As sure as crocuses will poke up through the just-thawed ground in the spring, so too will golf fans cast their gaze to pristine greens, rolling hills, and the “plink” of a driver connecting with a ball.
In a new book, John Fortunato, Ph.D., delves into how the Professional Golf Association (PGA) Tour keeps people tuning in to the sport year after year. Fortunato, a professor of communications and media management at the Gabelli School of Business, had long explored the business models of sports organizations like Major League Baseball and the National Football League in his classes. But when a student in his sports media course asked him questions about the PGA Tour, he admits, he didn’t have complete answers.
Making the Cut: Life Inside the PGA Tour System (McFarland, 2019) is his way of answering them.
“Golf is much more complex as far as who qualifies for tournaments, what it means to win, what it means to make a cut, what it means to qualify for the FedEx playoffs, and graduate from the Web.com Tour onto the PGA Tour,” he said.
“There are all these dividing lines that are really meaningful in terms of the opportunities that the players get, in terms of their financial prospects. I wanted to capture the human stories that are in this system and make it compelling.”
To capture those stories, Fortunato went beyond well-known stars like Tiger Woods and Phil Mickelson, and interviewed up-and-coming golfers like Keith Mitchell. In March, the 27-year-old native of Tennessee won his first PGA tournament, the Honda Classic, held in Palm Beach, Florida. Fortunato interviewed him when he was still just one of the top 25 players on the Web.com Tour, which is a level below the PGA Tour.
At the final hole of the last regular season tournament of the Web.com Tour, Mitchell needed to birdie, or hit one under par, at the final hole to automatically qualify for the PGA Tour. Otherwise, his path to the PGA tour would have to go through the Web.com Tour Playoffs, a series of four more tournaments that would start four days later. At that moment, however, Mitchell was under the impression that he needed to eagle, or hit two under par, to win. When he failed to do that, he thought for sure he’d failed to qualify.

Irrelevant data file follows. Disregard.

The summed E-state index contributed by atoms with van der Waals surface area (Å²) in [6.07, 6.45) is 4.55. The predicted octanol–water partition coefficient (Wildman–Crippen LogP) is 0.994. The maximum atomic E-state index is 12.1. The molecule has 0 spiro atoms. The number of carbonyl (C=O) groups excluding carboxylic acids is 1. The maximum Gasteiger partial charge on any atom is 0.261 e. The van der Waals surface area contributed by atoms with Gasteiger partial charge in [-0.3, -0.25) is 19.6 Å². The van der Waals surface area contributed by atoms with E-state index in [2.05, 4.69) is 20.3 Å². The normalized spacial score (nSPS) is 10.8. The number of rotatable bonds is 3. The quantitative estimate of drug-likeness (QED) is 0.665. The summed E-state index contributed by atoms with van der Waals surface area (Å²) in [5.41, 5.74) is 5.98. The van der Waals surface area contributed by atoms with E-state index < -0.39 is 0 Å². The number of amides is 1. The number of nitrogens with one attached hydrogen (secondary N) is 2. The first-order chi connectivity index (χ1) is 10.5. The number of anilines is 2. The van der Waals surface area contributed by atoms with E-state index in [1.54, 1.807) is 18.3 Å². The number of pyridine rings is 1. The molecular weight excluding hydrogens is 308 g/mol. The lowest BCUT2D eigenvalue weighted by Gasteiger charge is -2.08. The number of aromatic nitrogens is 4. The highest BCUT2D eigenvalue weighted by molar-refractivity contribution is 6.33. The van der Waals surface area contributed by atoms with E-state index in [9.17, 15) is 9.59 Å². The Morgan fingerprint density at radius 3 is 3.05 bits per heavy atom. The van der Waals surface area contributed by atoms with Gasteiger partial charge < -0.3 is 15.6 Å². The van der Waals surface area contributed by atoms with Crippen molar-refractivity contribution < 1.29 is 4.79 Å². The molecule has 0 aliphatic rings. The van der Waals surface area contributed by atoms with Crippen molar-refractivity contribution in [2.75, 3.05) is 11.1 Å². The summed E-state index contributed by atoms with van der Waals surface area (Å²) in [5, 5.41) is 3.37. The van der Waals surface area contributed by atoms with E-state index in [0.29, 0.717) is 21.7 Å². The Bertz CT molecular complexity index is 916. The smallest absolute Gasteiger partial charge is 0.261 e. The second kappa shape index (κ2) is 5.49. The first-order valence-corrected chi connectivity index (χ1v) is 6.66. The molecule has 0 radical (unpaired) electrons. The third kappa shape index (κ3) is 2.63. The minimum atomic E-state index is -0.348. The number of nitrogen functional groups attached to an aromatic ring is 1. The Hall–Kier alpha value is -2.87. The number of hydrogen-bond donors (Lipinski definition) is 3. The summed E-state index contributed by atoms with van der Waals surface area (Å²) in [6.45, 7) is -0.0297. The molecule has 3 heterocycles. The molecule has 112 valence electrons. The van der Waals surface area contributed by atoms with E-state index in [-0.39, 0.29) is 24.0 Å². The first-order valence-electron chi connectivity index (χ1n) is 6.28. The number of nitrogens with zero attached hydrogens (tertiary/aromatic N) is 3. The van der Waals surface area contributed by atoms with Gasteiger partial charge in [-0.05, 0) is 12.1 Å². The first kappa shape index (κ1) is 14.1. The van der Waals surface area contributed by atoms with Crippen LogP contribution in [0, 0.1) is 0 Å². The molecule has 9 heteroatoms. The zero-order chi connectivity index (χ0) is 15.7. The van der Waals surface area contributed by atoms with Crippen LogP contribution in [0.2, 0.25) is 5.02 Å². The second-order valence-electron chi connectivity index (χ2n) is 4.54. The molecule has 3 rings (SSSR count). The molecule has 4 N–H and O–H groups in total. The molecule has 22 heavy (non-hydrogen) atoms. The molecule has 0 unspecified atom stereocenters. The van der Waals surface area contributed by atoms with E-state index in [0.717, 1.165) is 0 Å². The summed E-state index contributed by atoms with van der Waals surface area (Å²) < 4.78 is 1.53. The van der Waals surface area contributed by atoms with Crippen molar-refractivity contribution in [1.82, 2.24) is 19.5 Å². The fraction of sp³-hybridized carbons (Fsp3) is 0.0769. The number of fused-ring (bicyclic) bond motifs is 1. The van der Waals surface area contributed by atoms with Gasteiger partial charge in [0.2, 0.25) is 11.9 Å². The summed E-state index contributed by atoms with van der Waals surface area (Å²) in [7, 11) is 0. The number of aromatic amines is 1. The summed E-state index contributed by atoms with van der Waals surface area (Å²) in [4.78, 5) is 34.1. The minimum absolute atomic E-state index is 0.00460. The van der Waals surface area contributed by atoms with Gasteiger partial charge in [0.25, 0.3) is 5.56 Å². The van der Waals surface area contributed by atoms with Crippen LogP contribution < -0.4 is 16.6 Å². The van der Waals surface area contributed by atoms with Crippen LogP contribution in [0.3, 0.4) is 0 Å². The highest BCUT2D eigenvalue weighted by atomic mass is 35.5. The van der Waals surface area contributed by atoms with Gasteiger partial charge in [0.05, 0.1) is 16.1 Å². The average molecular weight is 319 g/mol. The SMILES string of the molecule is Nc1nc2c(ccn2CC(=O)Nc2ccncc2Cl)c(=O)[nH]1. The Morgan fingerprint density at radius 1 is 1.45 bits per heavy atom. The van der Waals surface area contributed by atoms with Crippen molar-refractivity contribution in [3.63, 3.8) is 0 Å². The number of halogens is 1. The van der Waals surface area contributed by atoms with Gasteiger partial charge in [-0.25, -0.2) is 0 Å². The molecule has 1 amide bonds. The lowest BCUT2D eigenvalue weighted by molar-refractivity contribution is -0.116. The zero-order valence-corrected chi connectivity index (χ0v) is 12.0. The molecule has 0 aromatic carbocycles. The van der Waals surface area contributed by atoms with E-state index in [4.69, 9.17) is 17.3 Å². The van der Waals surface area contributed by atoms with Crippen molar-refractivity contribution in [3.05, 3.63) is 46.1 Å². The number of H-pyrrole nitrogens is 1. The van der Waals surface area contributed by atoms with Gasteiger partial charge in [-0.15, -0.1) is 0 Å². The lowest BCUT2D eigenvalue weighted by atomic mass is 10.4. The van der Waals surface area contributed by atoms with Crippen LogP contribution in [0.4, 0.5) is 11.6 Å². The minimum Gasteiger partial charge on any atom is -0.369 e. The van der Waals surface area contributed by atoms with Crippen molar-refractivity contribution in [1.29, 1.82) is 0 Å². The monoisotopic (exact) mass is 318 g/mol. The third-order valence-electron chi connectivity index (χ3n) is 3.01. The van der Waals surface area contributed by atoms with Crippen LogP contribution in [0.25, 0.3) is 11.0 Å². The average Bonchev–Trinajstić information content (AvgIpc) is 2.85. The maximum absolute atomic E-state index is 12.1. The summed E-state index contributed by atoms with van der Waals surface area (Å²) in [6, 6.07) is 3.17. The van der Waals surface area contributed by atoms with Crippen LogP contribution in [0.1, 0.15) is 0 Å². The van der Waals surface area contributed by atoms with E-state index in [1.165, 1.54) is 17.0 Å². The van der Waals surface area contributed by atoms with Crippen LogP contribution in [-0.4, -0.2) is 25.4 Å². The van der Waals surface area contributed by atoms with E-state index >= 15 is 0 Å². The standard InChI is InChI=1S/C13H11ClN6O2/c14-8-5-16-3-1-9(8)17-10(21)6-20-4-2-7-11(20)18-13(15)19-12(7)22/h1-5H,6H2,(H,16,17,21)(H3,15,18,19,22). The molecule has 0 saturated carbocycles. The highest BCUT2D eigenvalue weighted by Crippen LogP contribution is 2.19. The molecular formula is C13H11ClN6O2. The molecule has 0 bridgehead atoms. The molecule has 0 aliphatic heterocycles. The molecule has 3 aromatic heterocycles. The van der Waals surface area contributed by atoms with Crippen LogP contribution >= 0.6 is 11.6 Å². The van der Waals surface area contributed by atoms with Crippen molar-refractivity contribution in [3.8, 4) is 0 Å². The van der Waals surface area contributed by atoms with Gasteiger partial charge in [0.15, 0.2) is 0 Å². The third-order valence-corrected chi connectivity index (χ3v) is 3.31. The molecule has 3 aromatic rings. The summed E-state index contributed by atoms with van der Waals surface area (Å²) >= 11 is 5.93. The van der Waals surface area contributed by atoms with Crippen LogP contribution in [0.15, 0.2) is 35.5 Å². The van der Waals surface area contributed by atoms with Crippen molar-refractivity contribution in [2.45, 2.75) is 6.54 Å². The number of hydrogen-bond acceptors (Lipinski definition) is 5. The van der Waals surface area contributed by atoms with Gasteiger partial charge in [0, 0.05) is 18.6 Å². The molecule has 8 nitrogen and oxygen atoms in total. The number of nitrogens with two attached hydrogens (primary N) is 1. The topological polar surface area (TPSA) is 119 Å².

“He actually has a putt to make the PGA Tour, but he already thinks his time is past, and that he didn’t do enough to qualify,” Fortunato said.
“He said to me, ‘all week, I wanted one of two things: A putt to win the tournament, or a putt to make the PGA tour. I had it, and I didn’t even know it, which is just incredible. It was just a miscommunication.’ He was literally tearing up as he learned this.”
As it turned out, Mitchell’s regular season performance on the Web.com Tour was still good enough to qualify him for that tour’s playoffs, and it was there that he redeemed himself by finishing in the top 25 on the prize money list.
That qualified him to play for the PGA Tour, where Mitchell made a 15-foot putt on the final hole of the Honda Classic. He won $1.2 million, qualified for all the major tournaments, like the Masters and U.S. Open, and kept his PGA Tour card for the next two seasons of the PGA Tournament.
“I think there’s these really compelling stories that emerge because of the system, and that’s what I really wanted to document. I wanted to explain the system and story lines that occur because it,” Fortunato said.
The book profiles stories of the likes of Greg Chalmers, who was successful enough to make a career playing golf, but didn’t win his first tournament until his 386th career start, and Joel Dahmen, who overcame testicular cancer to make it onto the PGA Tour.
Drama, Fortunato said, is also built into the way the sport’s winnings are parsed out. As opposed to football and baseball players, who get paid by their teams, golf players compete for cash prizes paid by the tournaments. Every shot can affect their winnings.
“You could find any sport where you could point to one play or one game that really changed it. Where golf is unique is, every stroke and every spot where you finish on the leaderboard of a tournament has a dollar value,” he said.
“So Tom Brady misses a pass on first down? OK, it’s just second and ten. Here, every shot matters.”
What separates the elite golfers from the rest, he said, is their ability to both swing the club, ignore the fact that they just lost, say, $10,000, on a shot that went awry, and stay well under par (typically 70 to 72) for four days in a row.
“Any guy on the tour is talented enough where he could go out and put up a 64 in one round. But to be able to do it four days in a row, have great rounds, and to do it against the elite of the elite … I have a real new-found appreciation for what these golfers do,” he said.
In addition to getting a better handle on the PGA system, Fortunato said that he’s able to bring what he learned while researching the book into his classes, particularly the ways that sponsorships are negotiated and how the media factor in the sport’s operations.
Above all, he said, a casual sports fan will understand the appeal behind the book.
“There are compelling story lines that attract you. You’re going to see live drama playing out. You’re not going to know the outcome; it’s unscripted,” he said.
“I think that has an appeal for all sports fans. And if you know what the outcomes of those consequences are, I think it makes it more compelling.”